Need to create a login? Want to change your email address or password? Forgot your password?

  1. Sign in to Customer Care using your account number or postal address.
  2. Select Email/Password Information.
  3. Enter your new information and click on Save My Changes.

Locked out of your account? Get help here.

Subscribers can find additional help here.

Not a subscriber? Subscribe today!

Get Access to Print and Digital for $23.99.
Subscribe for Full Access
Get Access to Print and Digital for $23.99.

The protagonist and narrator of E. L. Doctorow’s twelfth novel, Andrew’s Brain (Random House, $26), is a clumsy cognitive scientist who relates the story of his life from an undisclosed location to an unnamed psychiatrist. His anxious monologue — interrupted occasionally by the analyst’s dopey questions — is at once marriage plot, 9/11 novel, and neuroscience brief. Andrew isn’t a very convincing proponent of his subject. His despair over the (misleading) finding that brains “make our decisions before we make them,” for example, tells us a good deal about his own fears and almost nothing about the problem of free will. Speaking of will: Andrew’s being held against his, and though he professes to be suspicious of the talking cure, he can’t shut up.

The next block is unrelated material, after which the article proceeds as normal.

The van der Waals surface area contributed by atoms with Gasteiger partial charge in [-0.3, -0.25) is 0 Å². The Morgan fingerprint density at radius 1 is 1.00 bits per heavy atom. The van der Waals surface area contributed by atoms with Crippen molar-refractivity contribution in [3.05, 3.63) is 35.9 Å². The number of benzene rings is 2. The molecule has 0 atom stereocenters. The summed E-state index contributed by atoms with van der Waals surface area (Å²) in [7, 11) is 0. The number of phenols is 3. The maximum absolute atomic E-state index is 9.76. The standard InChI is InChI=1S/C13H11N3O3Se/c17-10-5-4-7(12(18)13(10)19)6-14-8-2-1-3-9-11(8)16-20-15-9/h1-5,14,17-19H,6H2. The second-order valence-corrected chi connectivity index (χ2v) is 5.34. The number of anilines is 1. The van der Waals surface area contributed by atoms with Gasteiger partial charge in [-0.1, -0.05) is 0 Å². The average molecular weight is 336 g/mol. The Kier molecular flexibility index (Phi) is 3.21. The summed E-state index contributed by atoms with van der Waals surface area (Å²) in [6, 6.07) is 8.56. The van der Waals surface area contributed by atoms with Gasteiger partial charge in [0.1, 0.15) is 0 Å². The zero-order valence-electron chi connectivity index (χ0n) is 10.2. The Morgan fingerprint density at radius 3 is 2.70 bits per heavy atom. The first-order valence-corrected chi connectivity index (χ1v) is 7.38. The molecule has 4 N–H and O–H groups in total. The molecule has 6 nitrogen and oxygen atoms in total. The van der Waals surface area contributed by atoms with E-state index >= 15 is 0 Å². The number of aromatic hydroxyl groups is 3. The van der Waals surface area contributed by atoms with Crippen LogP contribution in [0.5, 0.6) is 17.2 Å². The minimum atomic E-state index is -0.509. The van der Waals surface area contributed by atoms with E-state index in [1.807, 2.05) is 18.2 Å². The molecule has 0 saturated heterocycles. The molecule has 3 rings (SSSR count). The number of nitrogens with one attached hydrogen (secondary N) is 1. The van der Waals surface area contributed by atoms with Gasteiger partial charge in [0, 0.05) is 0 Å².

Subscribe or log in to read the rest of this content.

is a contributing editor of Harper’s Magazine. Her most recent article, “Bed-Wetting,” appeared in the August 2013 issue.

More from


Sorry, you have already read your free article(s) for this month.